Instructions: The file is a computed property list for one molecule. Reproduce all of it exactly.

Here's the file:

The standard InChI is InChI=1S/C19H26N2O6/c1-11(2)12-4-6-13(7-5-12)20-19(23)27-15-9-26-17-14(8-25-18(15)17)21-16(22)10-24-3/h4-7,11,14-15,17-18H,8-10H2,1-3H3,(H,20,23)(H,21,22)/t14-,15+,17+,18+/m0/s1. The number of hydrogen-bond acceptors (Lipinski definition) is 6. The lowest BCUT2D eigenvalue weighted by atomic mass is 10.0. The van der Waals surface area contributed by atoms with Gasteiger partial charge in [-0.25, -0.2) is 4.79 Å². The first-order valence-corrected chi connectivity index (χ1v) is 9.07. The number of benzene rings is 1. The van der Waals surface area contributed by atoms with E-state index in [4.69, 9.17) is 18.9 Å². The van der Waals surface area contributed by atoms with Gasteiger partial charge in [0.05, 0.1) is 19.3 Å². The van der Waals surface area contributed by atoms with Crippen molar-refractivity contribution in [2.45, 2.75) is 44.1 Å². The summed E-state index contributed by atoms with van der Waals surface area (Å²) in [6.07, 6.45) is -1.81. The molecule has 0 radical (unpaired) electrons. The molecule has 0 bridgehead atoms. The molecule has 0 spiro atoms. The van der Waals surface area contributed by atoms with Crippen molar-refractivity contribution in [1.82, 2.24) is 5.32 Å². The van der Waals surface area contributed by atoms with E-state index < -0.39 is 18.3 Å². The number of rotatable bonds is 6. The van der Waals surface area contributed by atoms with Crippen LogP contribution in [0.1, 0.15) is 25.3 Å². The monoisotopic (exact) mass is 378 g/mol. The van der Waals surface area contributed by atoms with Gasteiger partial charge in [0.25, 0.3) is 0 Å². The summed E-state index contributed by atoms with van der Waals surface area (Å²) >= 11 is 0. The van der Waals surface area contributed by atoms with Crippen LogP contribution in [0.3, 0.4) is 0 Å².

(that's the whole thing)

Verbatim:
The standard InChI is InChI=1S/C19H26N2O6/c1-11(2)12-4-6-13(7-5-12)20-19(23)27-15-9-26-17-14(8-25-18(15)17)21-16(22)10-24-3/h4-7,11,14-15,17-18H,8-10H2,1-3H3,(H,20,23)(H,21,22)/t14-,15+,17+,18+/m0/s1. The number of hydrogen-bond acceptors (Lipinski definition) is 6. The lowest BCUT2D eigenvalue weighted by atomic mass is 10.0. The van der Waals surface area contributed by atoms with Gasteiger partial charge in [-0.25, -0.2) is 4.79 Å². The first-order valence-corrected chi connectivity index (χ1v) is 9.07. The number of benzene rings is 1. The van der Waals surface area contributed by atoms with E-state index in [4.69, 9.17) is 18.9 Å². The van der Waals surface area contributed by atoms with Gasteiger partial charge in [0.05, 0.1) is 19.3 Å². The van der Waals surface area contributed by atoms with Crippen molar-refractivity contribution in [2.45, 2.75) is 44.1 Å². The summed E-state index contributed by atoms with van der Waals surface area (Å²) in [6.07, 6.45) is -1.81. The molecule has 0 radical (unpaired) electrons. The molecule has 0 bridgehead atoms. The molecule has 0 spiro atoms. The van der Waals surface area contributed by atoms with Crippen molar-refractivity contribution in [1.82, 2.24) is 5.32 Å². The van der Waals surface area contributed by atoms with E-state index < -0.39 is 18.3 Å². The number of rotatable bonds is 6. The van der Waals surface area contributed by atoms with Crippen LogP contribution in [0.1, 0.15) is 25.3 Å². The monoisotopic (exact) mass is 378 g/mol. The van der Waals surface area contributed by atoms with Gasteiger partial charge in [0.25, 0.3) is 0 Å². The summed E-state index contributed by atoms with van der Waals surface area (Å²) >= 11 is 0. The van der Waals surface area contributed by atoms with Crippen LogP contribution in [0.3, 0.4) is 0 Å².